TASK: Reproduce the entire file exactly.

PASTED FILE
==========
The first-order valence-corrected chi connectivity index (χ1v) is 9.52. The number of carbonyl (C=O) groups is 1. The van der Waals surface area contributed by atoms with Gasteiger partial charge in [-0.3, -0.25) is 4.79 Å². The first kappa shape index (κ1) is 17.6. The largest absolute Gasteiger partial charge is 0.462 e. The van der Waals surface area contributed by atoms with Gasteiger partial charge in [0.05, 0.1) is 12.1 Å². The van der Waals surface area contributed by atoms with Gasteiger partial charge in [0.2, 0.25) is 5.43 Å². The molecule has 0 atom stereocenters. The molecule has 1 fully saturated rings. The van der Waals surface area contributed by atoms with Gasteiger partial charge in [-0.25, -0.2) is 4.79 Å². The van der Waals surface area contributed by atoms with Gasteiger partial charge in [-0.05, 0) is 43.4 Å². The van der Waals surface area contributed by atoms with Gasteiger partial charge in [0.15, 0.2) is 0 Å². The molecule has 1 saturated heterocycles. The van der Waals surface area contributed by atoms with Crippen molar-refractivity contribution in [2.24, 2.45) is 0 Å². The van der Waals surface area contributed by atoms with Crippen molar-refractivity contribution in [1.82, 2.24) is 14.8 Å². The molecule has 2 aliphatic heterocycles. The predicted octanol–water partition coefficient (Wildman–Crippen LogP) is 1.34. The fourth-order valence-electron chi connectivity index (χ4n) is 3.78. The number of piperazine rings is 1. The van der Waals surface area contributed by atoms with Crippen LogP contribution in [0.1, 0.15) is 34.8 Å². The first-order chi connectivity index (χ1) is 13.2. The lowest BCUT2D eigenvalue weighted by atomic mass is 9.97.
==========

The first-order valence-corrected chi connectivity index (χ1v) is 9.52. The number of carbonyl (C=O) groups is 1. The van der Waals surface area contributed by atoms with Gasteiger partial charge in [-0.3, -0.25) is 4.79 Å². The first kappa shape index (κ1) is 17.6. The largest absolute Gasteiger partial charge is 0.462 e. The van der Waals surface area contributed by atoms with Gasteiger partial charge in [0.05, 0.1) is 12.1 Å². The van der Waals surface area contributed by atoms with Gasteiger partial charge in [0.2, 0.25) is 5.43 Å². The molecule has 0 atom stereocenters. The molecule has 1 fully saturated rings. The van der Waals surface area contributed by atoms with Gasteiger partial charge in [-0.25, -0.2) is 4.79 Å². The van der Waals surface area contributed by atoms with Gasteiger partial charge in [-0.05, 0) is 43.4 Å². The van der Waals surface area contributed by atoms with Gasteiger partial charge in [0.15, 0.2) is 0 Å². The molecule has 1 saturated heterocycles. The van der Waals surface area contributed by atoms with Crippen molar-refractivity contribution in [2.24, 2.45) is 0 Å². The van der Waals surface area contributed by atoms with Crippen molar-refractivity contribution in [1.82, 2.24) is 14.8 Å². The molecule has 2 aliphatic heterocycles. The predicted octanol–water partition coefficient (Wildman–Crippen LogP) is 1.34. The fourth-order valence-electron chi connectivity index (χ4n) is 3.78. The number of piperazine rings is 1. The van der Waals surface area contributed by atoms with Crippen LogP contribution in [0.1, 0.15) is 34.8 Å². The first-order chi connectivity index (χ1) is 13.2. The lowest BCUT2D eigenvalue weighted by atomic mass is 9.97.